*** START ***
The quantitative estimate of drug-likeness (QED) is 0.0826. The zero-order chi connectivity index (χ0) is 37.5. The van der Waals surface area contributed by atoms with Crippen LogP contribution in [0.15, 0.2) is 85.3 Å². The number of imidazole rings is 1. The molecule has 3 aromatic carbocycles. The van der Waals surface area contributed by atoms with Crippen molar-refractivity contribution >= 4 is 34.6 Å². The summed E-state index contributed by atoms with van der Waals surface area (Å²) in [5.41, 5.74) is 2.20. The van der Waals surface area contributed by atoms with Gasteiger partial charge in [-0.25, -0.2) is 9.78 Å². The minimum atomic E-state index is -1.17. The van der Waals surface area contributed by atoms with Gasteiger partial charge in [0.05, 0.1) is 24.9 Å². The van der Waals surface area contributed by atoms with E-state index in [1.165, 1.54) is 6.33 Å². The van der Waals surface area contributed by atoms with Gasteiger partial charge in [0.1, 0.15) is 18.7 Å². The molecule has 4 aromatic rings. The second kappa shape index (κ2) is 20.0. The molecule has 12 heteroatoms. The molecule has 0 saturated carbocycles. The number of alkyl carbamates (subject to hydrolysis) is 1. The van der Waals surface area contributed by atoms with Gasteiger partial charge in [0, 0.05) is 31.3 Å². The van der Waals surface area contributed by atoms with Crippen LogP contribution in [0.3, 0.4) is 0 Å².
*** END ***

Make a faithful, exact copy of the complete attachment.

The quantitative estimate of drug-likeness (QED) is 0.0826. The zero-order chi connectivity index (χ0) is 37.5. The van der Waals surface area contributed by atoms with Crippen LogP contribution in [0.15, 0.2) is 85.3 Å². The number of imidazole rings is 1. The molecule has 3 aromatic carbocycles. The van der Waals surface area contributed by atoms with Crippen molar-refractivity contribution >= 4 is 34.6 Å². The summed E-state index contributed by atoms with van der Waals surface area (Å²) in [5.41, 5.74) is 2.20. The van der Waals surface area contributed by atoms with Gasteiger partial charge in [-0.25, -0.2) is 9.78 Å². The minimum atomic E-state index is -1.17. The van der Waals surface area contributed by atoms with Gasteiger partial charge in [0.05, 0.1) is 24.9 Å². The van der Waals surface area contributed by atoms with E-state index in [1.165, 1.54) is 6.33 Å². The van der Waals surface area contributed by atoms with Gasteiger partial charge in [0.1, 0.15) is 18.7 Å². The molecule has 4 aromatic rings. The second kappa shape index (κ2) is 20.0. The molecule has 12 heteroatoms. The molecule has 0 saturated carbocycles. The number of alkyl carbamates (subject to hydrolysis) is 1. The van der Waals surface area contributed by atoms with Gasteiger partial charge in [0, 0.05) is 31.3 Å². The van der Waals surface area contributed by atoms with Crippen LogP contribution in [0.3, 0.4) is 0 Å².